Delivering Gordon's lines, Joe managed to look both amused and disturbed.

"I told Gordon, 'Good luck!' And he said, 'I know you don't believe me, but it happened to me. I have two sexes! I can take my choice.' So I told Gordon, 'Be my guest!' "

The subject made Joe raise his voice, and he grew louder and more emphatic.

"The truth is, I didn't give a shit who he slept with, or what he did when he got there! He would say, 'Well, now I can have babies.' I said, 'Go on and have 'em. But you're either gonna have to spit it up or shit it out, because you ain't gonna have a baby through that thing you've got on you now!'"

Our food arrived. "Here you go, shit ass!" said the waitress.


Dawn had written about what she called her "condition," but she didn't give anatomical details. In 1970, she'd had this to say:


There was only a midwife present when I was born. Although she had a physically healthy little baby on her hands, because of the shape of the genital organs the midwife had been hard pressed to determine the child's sex. Finally she had decided to call it a boy.


How strange that Dawn, talking about herself, used the pronoun it. She added:


In America, this [being labeled a boy] would never have happened, for babies born with genital defects can be treated almost immediately. In my own case, I should have been registered as a girl. Up until the age of five, when I started school, I truly believed that I was a little girl.


My lunch with Joe Trott had failed to help me make sense of Dawn; the library of the local medical school offered another resource.

The medical literature on intersex births was limited, but the books held my attention. Most had pictures of naked patients whose eyes were covered with a black box and whose genitals looked abnormal.

In a standard text on the subject, Hermaphroditism, Genital Anomalies and Related Endocrine Disorders, Howard W. Jones and William Wallace Scott explained a syndrome that sounded like what Dawn said she had. Congenital adrenal hyperplasia (CAH), the most common intersexual condition, occurs when the endocrine system in the fetus secretes excessive androgens, or male growth hormones. With female babies in utero, the hormone spurt triggers masculine traits and enlarges the sex organs (the extra growth being the hyperplasia). A girl with CAH will have ovaries and a uterus -- but also an enlarged clitoris that might stick an inch out from the body, and possibly fused labia that could look like a scrotum over the vaginal opening.

A biologist had compiled studies and determined that as many as fifteen births in one thousand are of infants with varying degrees of congenital adrenal hyperplasia. Was Dawn Simmons a CAH baby?

Reading around some more, I found that history offered some remarkable cases of apparent intersexuals who'd lived before the routine diagnosis of sexual variations, including that of an Italian soldier who'd become a mother. In 1601, Daniel Burghammer, a blacksmith and infantryman from the town of Piedra, Italy, gave birth to a baby girl (much to the surprise of his wife). Daniel had been baptized male and had served in the army for seven years. His wife requested an investigation, and under questioning by church authorities, the blacksmith said that he was, as he put it, half female and half male, and that the father of his baby was a Spanish soldier. The child was christened Elizabeth, and she was weaned at Daniel's breast. Eventually, the Vatican declared the birth a miracle, though the church granted a divorce to Daniel Burghammer's mystified spouse.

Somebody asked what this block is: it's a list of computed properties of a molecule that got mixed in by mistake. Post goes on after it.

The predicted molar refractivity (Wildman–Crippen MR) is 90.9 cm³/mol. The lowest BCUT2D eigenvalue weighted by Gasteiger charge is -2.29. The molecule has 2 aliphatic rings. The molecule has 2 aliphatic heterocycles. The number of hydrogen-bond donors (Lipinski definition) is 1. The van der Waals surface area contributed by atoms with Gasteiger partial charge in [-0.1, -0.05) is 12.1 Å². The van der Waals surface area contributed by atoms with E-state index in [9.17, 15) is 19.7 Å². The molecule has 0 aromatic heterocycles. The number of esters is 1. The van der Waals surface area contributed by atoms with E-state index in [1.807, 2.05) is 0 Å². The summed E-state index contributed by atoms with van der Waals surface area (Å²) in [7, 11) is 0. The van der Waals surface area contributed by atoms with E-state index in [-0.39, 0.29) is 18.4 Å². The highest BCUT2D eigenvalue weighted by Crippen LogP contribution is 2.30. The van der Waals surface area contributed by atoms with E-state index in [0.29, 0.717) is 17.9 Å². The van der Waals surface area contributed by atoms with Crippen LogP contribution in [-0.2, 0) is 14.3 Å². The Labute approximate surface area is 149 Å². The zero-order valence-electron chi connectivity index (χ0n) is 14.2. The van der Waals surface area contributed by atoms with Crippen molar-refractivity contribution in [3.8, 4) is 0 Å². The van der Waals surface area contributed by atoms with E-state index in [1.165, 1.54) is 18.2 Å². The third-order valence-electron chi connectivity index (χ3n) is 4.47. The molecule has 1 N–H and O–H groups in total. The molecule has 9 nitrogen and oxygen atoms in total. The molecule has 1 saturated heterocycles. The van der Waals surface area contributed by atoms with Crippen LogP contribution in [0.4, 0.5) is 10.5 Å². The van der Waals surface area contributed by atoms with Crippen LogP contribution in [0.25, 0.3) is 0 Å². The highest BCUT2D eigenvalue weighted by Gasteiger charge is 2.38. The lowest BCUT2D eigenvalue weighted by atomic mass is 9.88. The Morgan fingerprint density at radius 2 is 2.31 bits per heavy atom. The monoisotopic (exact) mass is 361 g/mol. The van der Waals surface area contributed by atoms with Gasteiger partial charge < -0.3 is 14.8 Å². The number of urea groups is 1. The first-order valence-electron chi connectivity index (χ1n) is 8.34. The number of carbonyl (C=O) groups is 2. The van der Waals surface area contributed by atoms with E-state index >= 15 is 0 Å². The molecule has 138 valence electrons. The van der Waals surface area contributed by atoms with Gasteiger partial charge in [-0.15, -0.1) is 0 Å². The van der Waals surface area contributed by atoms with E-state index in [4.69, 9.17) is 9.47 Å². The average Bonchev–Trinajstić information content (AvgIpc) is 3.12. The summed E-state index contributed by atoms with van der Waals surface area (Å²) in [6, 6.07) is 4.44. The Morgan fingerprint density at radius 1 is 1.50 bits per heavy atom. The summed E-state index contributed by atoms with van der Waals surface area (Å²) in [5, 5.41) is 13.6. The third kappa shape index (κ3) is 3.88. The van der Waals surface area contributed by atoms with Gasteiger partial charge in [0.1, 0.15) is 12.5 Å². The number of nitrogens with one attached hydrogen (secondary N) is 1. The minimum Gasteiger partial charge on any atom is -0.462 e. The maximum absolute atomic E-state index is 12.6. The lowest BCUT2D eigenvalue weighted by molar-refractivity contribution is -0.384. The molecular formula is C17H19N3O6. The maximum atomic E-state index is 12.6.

Still digging for background, I went as far as Duke University Library, in North Carolina, where I found one thing that really undermined my doubts of Dawn's version of her life. In the reading room of the Duke archives, I opened a file of papers, and the birth certificate for Dawn's daughter, Natasha, fell out onto the table. As I picked up the green document, I felt new trust and belief coming on slowly, like a ship approaching a dock. The birth certificate had been issued by the state of Pennsylvania, and dated October 17, 1971; it was a true copy, embossed with the seal of the Pennsylvania Department of Health. It named Dawn Simmons as Natasha's mother, and John-Paul Simmons as her father. It made no mention of adoption.

Vital records, like birth and death certificates, are used to settle disputes over such issues as when a marriage took place, or how a person died. People trust the records because they exercise two hands of authority. Not only does a birth certificate carry the clout of medical science, with many professional controls, but the government backs it as well, with presumed neutrality. Birth certificates are supposed to give answers, but that of Natasha Simmons raised questions. Was Dawn really Natasha's mother? What was Dawn, anatomically speaking? How could this have happened?

Natasha's birth certificate teased me with its implications. While they laughed, the trannie became a mother. Dawn wasn't just a novelist; she was the man who became a woman and gave birth.

Dawn Simmons was like the riddle of the sphinx -- only in this case, the riddle was not the question posed by the creature to the traveler, but the sphinx herself. Dawn was the enigma, half-human and half-divine.

Copyright © 2004 by Edward Ball